The Hasidic philosopher Martin Buber told the tale of a Jewish grandfather who was a master storyteller. Though limited physically, confined to his wheelchair, this did not constrict his mind or his imagination. One day the old man’s grandchildren gathered eagerly around his chair and asked him to tell a story about his life.
Happy to oblige, the grandfather began telling a story from his childhood, how his Rabbi would leap and dance during his recitation of the Psalms at the synagogue. The more into it the old man got, the more he seemed to incarnate his rabbi, until unexpectedly the grandfather jumped from his wheelchair!
In telling the story – and acting it out – it gave new life to the old man, and his grandchildren needed no further explanation. Martin Buber concludes his tale by saying: “Now, that’s the way to tell a story!” And I would add, that’s how to live a life, particularly a life of faith.
People of faith, and I include myself in this assessment, often fall back on hardened dogma or cascading Scripture references to explain our way of life. This is fine for as far as it goes, but it doesn’t go far enough. Frozen facts and biblical sound bites do very little to inspire life or to invite others to explore faith. These do even less to heal a fractured world.
But if we become so immersed in the story of a gracious God, so connected to his powerful narrative of redemption, so skilled in incarnating Christ, that we are animated and enlivened by it, then others just might be attracted to it. It just might do some good in the world. Faith just might become a story worth telling; a story worth believing; and a story worth living.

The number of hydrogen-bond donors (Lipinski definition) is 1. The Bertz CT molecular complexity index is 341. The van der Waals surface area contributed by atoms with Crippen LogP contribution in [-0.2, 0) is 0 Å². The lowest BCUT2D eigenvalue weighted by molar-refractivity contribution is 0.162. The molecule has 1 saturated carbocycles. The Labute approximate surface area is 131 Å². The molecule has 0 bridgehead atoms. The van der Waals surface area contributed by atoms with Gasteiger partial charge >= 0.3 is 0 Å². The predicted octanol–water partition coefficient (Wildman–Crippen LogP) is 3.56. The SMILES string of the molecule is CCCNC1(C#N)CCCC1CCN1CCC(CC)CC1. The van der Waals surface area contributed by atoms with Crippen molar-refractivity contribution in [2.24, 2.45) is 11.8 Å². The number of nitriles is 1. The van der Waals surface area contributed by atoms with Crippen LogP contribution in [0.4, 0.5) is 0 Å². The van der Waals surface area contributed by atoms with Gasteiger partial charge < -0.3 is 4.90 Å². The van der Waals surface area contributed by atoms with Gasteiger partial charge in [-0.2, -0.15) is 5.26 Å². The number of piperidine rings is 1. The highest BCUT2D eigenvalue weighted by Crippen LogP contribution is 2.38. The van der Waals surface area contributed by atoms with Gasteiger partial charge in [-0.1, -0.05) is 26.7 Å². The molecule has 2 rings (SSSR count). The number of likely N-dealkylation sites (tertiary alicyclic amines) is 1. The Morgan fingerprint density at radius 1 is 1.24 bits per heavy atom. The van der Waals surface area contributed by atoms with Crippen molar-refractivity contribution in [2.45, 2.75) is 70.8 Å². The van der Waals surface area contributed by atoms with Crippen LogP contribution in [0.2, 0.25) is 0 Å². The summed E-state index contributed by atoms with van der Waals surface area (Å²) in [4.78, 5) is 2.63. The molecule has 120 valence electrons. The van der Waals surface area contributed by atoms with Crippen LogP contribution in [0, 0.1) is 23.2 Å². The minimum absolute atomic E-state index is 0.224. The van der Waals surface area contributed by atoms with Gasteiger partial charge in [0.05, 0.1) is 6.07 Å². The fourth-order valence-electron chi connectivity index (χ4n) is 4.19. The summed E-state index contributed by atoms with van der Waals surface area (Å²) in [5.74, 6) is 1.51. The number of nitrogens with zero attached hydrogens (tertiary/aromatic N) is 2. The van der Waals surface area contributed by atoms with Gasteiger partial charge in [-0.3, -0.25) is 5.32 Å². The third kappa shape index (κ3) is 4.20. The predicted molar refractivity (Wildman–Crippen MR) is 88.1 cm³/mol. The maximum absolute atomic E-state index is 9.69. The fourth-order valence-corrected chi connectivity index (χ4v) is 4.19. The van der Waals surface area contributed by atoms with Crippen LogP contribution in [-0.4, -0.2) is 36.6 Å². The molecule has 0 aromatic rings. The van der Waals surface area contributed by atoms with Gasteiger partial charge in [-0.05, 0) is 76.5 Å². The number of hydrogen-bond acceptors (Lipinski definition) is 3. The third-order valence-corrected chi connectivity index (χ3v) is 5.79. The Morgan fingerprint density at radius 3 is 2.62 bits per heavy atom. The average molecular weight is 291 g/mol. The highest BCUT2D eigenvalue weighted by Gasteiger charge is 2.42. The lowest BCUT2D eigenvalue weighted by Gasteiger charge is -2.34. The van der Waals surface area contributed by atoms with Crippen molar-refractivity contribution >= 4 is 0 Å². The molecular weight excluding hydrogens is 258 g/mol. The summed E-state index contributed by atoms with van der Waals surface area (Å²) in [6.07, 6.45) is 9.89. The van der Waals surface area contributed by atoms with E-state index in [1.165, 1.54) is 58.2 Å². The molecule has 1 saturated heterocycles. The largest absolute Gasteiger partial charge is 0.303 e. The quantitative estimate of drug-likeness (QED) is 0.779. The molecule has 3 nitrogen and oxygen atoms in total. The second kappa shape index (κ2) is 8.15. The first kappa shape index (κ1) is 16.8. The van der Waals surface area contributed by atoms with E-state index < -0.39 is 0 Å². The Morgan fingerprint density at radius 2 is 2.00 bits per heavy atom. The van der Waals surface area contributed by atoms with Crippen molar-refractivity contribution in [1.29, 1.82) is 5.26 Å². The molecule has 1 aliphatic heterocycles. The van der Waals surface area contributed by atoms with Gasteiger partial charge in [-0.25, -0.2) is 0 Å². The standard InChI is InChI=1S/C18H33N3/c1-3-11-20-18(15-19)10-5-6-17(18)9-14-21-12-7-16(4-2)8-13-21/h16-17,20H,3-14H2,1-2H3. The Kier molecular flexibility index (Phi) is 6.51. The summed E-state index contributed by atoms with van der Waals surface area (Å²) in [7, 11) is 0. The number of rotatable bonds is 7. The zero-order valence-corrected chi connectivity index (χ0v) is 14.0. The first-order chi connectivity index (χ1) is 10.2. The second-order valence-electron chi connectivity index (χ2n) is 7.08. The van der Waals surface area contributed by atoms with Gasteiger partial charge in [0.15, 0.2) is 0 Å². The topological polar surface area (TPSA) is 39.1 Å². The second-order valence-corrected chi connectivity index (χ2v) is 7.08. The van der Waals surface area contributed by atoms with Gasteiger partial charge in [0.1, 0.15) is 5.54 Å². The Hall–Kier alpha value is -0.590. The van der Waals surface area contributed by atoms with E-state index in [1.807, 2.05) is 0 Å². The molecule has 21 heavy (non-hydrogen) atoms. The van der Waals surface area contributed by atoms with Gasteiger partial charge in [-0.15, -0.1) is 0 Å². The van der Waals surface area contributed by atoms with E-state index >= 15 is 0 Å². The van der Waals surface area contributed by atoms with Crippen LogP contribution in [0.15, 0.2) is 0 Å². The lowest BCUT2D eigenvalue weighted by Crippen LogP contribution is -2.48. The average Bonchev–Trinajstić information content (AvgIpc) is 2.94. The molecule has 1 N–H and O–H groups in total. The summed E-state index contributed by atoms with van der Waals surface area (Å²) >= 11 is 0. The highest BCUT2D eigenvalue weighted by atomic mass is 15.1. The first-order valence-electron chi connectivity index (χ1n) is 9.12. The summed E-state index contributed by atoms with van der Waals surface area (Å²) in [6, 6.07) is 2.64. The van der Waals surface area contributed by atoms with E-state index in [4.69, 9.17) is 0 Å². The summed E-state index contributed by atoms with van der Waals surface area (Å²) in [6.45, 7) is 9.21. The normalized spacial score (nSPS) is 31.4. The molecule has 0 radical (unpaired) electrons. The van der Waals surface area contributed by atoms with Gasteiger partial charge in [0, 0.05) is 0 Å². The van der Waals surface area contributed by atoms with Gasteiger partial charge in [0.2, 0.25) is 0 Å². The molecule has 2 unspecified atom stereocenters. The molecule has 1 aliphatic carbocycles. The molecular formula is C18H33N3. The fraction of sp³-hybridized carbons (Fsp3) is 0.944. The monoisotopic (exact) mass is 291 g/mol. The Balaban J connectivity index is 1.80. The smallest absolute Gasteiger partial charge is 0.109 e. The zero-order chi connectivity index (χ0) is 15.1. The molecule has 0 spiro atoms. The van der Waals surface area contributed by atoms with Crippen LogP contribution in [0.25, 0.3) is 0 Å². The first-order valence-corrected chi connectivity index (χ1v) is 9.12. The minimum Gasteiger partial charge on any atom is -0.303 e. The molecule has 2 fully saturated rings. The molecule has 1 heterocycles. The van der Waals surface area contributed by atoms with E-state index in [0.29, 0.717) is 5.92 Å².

The Apostle Paul said it like this in 2 Corinthians: “Your very lives are a letter that anyone can read by just looking at you. Christ himself wrote it – not with ink, but with God’s living Spirit; not chiseled into stone, but carved into human lives!”
This is what the famed British evangelist Gipsy Smith meant when he spoke of “A Fifth Gospel.” He said, “There are five Gospels – Matthew, Mark, Luke, John, and the Christian – but most people never read the first four.” It’s also what Malcolm Muggeridge was saying with the use of the phrase, “A Third Testament.” There is the Old, the New, and you. As is often said, “The only Bible some people will read is you.”
See, we don’t need more Bible thumping, or the hurling of theological conclusions at all people who disagree with us, or using our faith as a weapon against our opponents. And no, we don’t need to quote words about Jesus as much as we need surrender to the way of Jesus, following his trajectory, becoming more like him, by properly telling and living his story.
What does his story look and sound like? Like him. He was meek and lowly, humble and compassionate; full of grace and truth; the epitome of sacrificial love; forgiving toward all, welcoming to the most repugnant among us; filled with the Spirit that gives love, joy, peace, patience, kindness, goodness, faithfulness, gentleness, and self-control.
If our reading and living of the Bible isn’t making us more like that – more like Jesus – then, simply, we are doing something wrong. If, in reciting our favorite verses, and memorizing the text, and proclaiming the truth, we only get more angry; more suspicious of others; more judgmental and fixed in our self-righteousness; more indifferent and apathetic toward the world; more greedy and egocentric – then we might know some religious quotes, but we haven’t yet learned to tell the story.
See, the real challenge for people of faith is not defending a holy book or a “biblical worldview” against those who don’t believe it. The challenge is to become like Christ and live his story. When we become what Christ was saying, rather than offer trite, formulaic answers, then no further explanation is required. And that, friends, is another story altogether.